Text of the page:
Solution #1: Walt Disney Concert Hall

Hello everyone! Thank you so much for your comments on my first post (keep them coming!) and… Congratulations Adrien! You are right! I am talking about Walt Disney Concert Hall in Los Angeles.

One of my favorite places to go to in the city – Walt Disney Concert Hall is one of the most iconic buildings in the United States – if not around the world.

As you can see in the sketches and images below the irregular shaping of its exterior makes it one of the architectural highlights of downtown LA.

disney3   disney4

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Here some background information on Walt Disney Concert Hall: Construction started in 1996 under architect Frank Gehry’s. His initial plan was to give the concert hall a stone façade, but when investors saw the work he did in Bilbao, Spain with the Guggenheim museum they changed the initial plans and decided to make the outside walls out of metal, giving the building its distinctive design and shiny look. The building was finished in 2003 and opened to the public in October 2003.

Today it is home to the Los Angeles Philharmonic Orchestra and the Los Angeles Master Chorale.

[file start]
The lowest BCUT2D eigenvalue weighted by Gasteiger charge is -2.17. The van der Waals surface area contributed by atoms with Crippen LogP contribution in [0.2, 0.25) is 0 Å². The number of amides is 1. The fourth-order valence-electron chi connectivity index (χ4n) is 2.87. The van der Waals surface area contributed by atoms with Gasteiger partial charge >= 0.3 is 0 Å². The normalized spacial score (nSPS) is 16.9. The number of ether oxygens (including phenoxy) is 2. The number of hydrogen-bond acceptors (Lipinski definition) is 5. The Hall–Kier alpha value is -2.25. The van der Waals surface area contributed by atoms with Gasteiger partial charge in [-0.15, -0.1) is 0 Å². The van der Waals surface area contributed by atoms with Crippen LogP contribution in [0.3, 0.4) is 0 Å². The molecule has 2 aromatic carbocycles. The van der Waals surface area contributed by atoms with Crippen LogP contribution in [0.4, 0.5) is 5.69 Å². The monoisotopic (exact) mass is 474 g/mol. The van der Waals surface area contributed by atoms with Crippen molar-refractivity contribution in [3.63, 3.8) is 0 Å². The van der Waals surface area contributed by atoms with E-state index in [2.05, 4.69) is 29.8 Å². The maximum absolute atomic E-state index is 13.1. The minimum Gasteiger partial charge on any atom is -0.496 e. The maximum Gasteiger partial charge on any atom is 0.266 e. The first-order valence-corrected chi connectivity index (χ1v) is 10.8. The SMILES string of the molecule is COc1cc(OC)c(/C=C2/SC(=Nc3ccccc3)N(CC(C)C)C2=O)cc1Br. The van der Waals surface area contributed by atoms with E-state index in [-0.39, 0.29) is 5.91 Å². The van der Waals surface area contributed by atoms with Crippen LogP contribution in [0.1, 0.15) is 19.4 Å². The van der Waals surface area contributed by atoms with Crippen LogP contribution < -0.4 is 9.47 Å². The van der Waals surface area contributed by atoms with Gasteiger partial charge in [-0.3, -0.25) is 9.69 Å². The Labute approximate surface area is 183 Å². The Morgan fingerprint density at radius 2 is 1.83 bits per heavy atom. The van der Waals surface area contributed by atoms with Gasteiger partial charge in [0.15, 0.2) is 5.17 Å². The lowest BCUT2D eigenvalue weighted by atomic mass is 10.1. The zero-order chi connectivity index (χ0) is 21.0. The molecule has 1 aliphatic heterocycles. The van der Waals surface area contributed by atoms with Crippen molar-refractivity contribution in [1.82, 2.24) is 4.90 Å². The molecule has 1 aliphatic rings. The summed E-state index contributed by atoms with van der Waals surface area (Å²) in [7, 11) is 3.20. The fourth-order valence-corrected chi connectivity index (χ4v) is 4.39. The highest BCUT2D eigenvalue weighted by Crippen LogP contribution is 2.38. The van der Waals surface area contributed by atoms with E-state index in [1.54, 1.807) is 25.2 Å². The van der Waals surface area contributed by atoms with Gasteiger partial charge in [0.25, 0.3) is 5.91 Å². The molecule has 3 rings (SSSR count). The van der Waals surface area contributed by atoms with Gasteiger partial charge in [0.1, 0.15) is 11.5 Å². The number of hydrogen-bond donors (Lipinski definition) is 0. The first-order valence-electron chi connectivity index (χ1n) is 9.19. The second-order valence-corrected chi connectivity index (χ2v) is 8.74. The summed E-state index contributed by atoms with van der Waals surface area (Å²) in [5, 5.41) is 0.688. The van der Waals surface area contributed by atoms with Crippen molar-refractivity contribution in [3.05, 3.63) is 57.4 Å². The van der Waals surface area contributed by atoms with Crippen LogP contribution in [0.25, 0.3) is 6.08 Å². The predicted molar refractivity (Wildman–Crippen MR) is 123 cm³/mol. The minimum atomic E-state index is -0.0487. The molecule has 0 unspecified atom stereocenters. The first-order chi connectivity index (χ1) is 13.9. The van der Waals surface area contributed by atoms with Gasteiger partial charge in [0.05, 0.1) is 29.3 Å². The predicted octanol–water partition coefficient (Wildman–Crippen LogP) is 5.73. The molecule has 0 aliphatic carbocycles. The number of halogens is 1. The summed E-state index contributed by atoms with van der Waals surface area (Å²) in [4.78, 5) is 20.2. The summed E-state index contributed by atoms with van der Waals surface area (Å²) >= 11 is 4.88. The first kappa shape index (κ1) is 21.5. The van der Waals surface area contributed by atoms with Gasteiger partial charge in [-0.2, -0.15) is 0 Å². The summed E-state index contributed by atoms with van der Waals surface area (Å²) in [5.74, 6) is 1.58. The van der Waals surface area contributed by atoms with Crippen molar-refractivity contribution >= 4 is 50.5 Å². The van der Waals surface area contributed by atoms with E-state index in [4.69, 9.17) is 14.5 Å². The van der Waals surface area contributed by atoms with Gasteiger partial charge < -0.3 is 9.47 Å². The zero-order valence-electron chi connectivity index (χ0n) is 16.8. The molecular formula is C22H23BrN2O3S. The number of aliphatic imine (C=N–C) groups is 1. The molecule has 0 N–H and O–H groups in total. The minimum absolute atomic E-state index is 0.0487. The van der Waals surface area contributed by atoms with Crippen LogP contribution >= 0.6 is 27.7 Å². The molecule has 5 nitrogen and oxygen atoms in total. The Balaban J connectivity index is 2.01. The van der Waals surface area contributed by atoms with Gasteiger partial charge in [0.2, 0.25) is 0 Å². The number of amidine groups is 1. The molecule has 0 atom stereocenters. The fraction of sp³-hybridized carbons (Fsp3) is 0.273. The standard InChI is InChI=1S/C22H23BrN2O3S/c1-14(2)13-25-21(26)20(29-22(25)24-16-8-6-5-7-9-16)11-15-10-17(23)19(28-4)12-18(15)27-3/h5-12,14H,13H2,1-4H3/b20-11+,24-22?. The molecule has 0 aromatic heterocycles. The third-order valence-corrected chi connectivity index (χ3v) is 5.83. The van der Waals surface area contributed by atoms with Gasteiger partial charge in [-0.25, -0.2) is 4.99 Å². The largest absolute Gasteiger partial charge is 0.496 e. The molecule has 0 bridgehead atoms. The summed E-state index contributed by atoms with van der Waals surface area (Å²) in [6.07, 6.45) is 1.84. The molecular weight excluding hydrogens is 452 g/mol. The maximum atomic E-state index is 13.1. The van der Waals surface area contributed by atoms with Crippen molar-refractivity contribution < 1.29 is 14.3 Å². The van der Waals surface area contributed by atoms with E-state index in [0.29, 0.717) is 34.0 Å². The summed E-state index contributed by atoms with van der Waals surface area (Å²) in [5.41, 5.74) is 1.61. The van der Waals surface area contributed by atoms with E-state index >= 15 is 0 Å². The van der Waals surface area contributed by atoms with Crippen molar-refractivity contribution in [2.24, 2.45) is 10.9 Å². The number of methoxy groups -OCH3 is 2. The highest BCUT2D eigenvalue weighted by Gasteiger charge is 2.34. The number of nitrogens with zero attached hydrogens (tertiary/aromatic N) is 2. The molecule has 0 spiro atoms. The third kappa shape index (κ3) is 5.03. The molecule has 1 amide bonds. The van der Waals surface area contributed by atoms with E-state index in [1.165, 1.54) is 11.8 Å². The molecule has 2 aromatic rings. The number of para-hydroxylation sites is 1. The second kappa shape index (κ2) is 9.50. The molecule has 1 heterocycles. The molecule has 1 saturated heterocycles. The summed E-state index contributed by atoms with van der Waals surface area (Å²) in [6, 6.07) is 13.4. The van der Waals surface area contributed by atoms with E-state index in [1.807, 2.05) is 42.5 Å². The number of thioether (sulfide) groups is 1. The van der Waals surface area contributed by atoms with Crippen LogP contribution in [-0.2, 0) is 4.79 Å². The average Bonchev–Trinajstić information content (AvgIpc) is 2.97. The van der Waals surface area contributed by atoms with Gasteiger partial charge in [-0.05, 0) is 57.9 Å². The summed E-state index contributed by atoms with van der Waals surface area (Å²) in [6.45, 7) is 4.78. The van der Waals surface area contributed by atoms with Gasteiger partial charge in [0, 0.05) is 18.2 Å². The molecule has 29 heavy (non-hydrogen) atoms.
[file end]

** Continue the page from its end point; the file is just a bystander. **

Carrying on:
When you walk around the building on the third level the walkway takes you through a canyon of walls that can heat up extensively on hot days in the city – so you better not touch them ;). The way merges into a small garden dedicated to one of the concert hall’s major investors – Lillian Disney. The peaceful oasis blocks out the busy city perfectly and is a mingling point for many lovebirds out there. It also gives you a pretty nice view of the city and on good days you can look as far as the Hollywood sign!

The beautifully designed fountain in the center of the garden – made of broken pieces of Delft China and is shaped in the form of a rose. Architect Frank Gehry named it “A rose for Lillian” after the wife of Walt Disney.

Rose fountain

Metal on the outside – wood on the inside, the concert hall is not only a magnificent building to look at but also to walk through! The unique shaping of the great concert hall has been developed along with the acoustics and is complemented by the 6,134-pipe organ – the French Fries – that towers above the rear of the stage. In combination they allow for the most amazing musical experience.

Organ WDCH

You can listen to what the organ sounds like online here:

Now keep your eyes open for my next post where I will introduce you to another amazing architectural sight in California! It’s coming soon!


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